In the early 1900s, a young man travels to Canada to earn money for his family back home. After joining a small group of fellow Punjabis working in a lumber mill, he faced difficult working conditions, harassment and discrimination.
This is the synopsis of a groundbreaking new movie “ਛੱਲਾ ਮੁੜ ਕੇ ਆਇਆ” (Chhalla Mud Ke Nahi Aaya – Chhalla Never Returned) starring popular Punjabi singer and actor Amrinder Gil.
The film was shot largely in the golden rush-era ghost town of Barkerville in the interior of British Columbia, about 120 kilometers south of Prince George. It follows the fictional story of a Punjabi immigrant named Shala but is inspired by the true stories of Punjabi workers coming to Canada to work in lumber mills at the beginning of the 20th century.
The film is produced by Rhythm Boyz Entertainment, a Canadian entertainment company that also operates in India and the United States. It is one of the major players in the burgeoning Punjabi film industry, catering to the Punjabi speakers of India, Pakistan and diaspora communities across the globe.
With a budget of over $1.5 million, the film is one of the most expensive Punjabi films to date and stars two of the biggest names in the Punjabi entertainment industry, Amrinder Gill and Sarjun Mehta. It employed a crew of nearly 200 people in British Columbia and tells the unknown history of the province’s first Sikh immigrants.
‘Ancient history comes alive’
Satwinder Pines, director of the Institute of South Asian Studies at Fraser Valley University, says her first reaction to watching the movie’s trailer was pure joy.
“This is ancient history that comes alive,” she said. “History is in the classroom. History is in our books. History is in our homes, and now history is in the theater.”
Bynes, whose field of research includes immigration and racism, says she is pleased to see the filmmakers have done their research in order to tell the story.
Bynes says films like this have the potential to inspire younger generations to learn their history in a way that books or schools cannot and should be seen as an “opportunity” for discussion and learning.
“We need our communities to understand that we have been here for over 100 years and that 100 years have been filled with experiences – good, bad, indifferent and ugly.”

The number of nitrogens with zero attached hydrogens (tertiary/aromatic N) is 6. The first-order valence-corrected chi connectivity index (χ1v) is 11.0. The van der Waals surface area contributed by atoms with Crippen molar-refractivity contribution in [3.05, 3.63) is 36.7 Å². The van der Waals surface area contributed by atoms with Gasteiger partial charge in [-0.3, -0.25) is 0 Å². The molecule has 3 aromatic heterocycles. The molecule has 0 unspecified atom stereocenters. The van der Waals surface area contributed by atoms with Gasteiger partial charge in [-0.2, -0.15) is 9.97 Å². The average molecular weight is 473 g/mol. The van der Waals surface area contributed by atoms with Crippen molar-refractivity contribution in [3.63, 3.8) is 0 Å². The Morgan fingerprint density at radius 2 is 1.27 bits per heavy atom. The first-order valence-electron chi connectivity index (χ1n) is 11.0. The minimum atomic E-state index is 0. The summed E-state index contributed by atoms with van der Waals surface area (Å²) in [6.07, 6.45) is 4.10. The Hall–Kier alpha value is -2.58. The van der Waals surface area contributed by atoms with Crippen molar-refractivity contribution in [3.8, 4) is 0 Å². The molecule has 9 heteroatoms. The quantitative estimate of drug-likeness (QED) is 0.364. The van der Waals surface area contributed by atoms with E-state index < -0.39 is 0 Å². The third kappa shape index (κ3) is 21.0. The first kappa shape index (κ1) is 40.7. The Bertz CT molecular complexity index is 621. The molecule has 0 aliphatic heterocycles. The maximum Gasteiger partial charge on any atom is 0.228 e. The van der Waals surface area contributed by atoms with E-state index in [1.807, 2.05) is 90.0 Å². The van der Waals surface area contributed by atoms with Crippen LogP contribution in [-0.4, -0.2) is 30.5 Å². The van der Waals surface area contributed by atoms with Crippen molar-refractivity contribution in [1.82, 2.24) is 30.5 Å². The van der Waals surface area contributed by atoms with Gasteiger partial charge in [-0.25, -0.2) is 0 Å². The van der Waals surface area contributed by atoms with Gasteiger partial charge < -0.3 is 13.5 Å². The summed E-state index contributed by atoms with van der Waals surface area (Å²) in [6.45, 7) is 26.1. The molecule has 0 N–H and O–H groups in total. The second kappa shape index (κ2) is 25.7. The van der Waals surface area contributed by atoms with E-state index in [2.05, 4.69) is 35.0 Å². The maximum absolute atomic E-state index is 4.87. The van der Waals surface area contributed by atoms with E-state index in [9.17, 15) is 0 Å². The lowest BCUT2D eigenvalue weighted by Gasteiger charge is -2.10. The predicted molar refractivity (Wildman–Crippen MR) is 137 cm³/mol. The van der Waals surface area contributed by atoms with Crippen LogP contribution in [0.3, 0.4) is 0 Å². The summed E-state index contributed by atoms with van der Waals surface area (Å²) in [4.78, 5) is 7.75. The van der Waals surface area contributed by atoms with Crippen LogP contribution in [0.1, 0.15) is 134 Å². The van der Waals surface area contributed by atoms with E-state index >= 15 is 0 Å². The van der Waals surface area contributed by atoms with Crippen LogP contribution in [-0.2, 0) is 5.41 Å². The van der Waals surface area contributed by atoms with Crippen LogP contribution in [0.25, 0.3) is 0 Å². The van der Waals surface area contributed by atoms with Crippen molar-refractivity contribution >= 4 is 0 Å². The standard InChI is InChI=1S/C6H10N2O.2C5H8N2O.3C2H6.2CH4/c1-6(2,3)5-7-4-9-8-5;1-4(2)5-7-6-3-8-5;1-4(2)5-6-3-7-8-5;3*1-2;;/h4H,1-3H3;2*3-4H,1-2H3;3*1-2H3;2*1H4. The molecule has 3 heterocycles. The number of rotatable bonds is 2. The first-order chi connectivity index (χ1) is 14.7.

The film also touches on the stories of other immigrant communities.
Sydney Eberwin, the Vancouver-based actress who stars Jill in the title role, says her character is based on an Italian immigrant working as a maid trying to earn money to support her family back home.
Speaking of the similarities between her and Jill’s characters, Eberwin says that their first interaction in the film perfectly reflects the similarities between British Columbia’s immigrant communities, and through her character, the film can briefly touch on the experience of Italian immigrants in British Columbia.
“Io sono come te” in Italian. ‘ said Eberwin.
Increasing demand for various entertainments
The film made $665,000 in its opening weekend of July 29, according to film industry publication Deadline.
It marks the directorial debut of Amrinder Gill, who also plays the film’s protagonist.
Jill started his career as a Punjabi singer in 1999 with doordarshan kendrathe public broadcaster in India, has produced and starred in 22 films since 2009.
his song Mira Dewanaban He topped the Asian Music Chart in 2014. He won the title of Best Actor for his film of 2018 I complainand his movie 2019, Chal Mira Pot, It became the highest-grossing Punjabi film abroad.
The film is also beginning to emerge as the first Punjabi language film to be shown in commercial theaters in Vancouver, as well as traditional markets such as Surrey and Richmond.
While storylines about diverse characters were previously seen as a niche, Bains says people realize that these stories can be told in an entertaining and commercially successful way.
“There is a rich and powerful history to be told and it has to be told in a way that is really accessible to our communities. It can also be profitable,” Baines said.
Eberwein says the warm welcome to this film shows that there is a demand for diverse films that depict a myriad of viewpoints.
“This film sets the stage for the scale of production that can be made here for a Punjabi film.”